Sacked after paying boss for visa

MICHAEL FIELD
Last updated 09:57 21/07/2014

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A woman has won more than $56,000 after her boss, who had taken money from her in return for getting her a visa, fired her.

The Employment Relations Authority in Auckland ordered the payments from Tan Pacific, operator of BB's Cafe in Auckland, to student Lin Zhang.

In an unusual twist, Tan Pacific failed to show up for any of the hearings or make any statement about its treatment of Zhang.

When Zhang told William Tan that her work visa was about to expire, he said she could have a job. However, she would have to pay him to assure him she would work for him for two years.

"Ms Zhang gave evidence that Mr Tan told her to pay him $10,000 upfront and then the remaining $13,000 once she got her work visa approved," authority member James Crichton says in his ruling.

"She says that she offered to make those payments to Mr Tan by bank transfer but that he refused, saying that he would only accept cash payments."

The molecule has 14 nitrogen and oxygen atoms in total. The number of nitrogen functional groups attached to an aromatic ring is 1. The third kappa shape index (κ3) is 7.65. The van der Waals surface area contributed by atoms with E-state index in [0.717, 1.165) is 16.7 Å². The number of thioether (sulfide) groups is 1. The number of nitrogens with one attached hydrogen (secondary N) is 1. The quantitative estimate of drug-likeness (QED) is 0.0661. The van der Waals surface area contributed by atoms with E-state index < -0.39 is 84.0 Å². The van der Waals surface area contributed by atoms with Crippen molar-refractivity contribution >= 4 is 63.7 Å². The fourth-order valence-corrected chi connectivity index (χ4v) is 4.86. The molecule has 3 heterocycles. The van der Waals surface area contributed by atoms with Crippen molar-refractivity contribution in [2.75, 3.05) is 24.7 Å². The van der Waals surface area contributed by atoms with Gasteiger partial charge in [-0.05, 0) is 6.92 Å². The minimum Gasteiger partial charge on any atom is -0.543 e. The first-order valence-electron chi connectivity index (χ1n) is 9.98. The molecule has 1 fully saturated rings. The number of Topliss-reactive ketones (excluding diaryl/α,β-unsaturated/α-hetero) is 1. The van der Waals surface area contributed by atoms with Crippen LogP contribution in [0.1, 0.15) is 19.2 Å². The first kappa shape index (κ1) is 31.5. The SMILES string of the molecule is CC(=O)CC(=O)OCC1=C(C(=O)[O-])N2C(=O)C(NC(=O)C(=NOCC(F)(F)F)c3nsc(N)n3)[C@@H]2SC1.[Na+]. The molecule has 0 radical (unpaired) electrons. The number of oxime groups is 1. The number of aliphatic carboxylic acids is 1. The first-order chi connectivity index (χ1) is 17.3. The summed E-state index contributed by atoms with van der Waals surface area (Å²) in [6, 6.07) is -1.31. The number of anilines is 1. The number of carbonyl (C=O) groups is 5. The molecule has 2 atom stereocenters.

Zhang said she was made to work extremely long hours and at one point worked a month without a break.

Being near Vector Arena, the cafe was also busy at certain times, but at other times it would be quiet and her hours would be cut. At times she would not be paid for months and was not paid in accordance with her employment contract.

She once saw a doctor, who gave her a medical certificate to take time off work.

Tan insisted she work anyway.

Zhang hired a lawyer to begin a personal grievance process, but Tan did not reply either over her wages or the money she had paid.

"I have no hesitation in concluding that Ms Zhang was unjustifiably constructively dismissed from her employment," Crichton wrote.

"Ms Zhang was treated disgracefully by Tan Pacific throughout the employment and on her evidence was simply taken advantage of."

Tan's behaviour was "so outrageous as to effectively create a breach or breaches of the employment agreement of sufficient seriousness to entitle Ms Zhang to repudiate the agreement and resign her employment."

The authority directed that Zhang be repaid the $23,000.

Tan was directed to additionally pay her $8500 as compensation for hurt, humiliation, loss of dignity and injury to her feelings as a consequence of the way that she has been treated by the employer.

Tan was also ordered to pay Zhang $25,160 in wages, holiday and sick pay.

The authority issued a Certificate of Determination which means the District Court can enforce payment.

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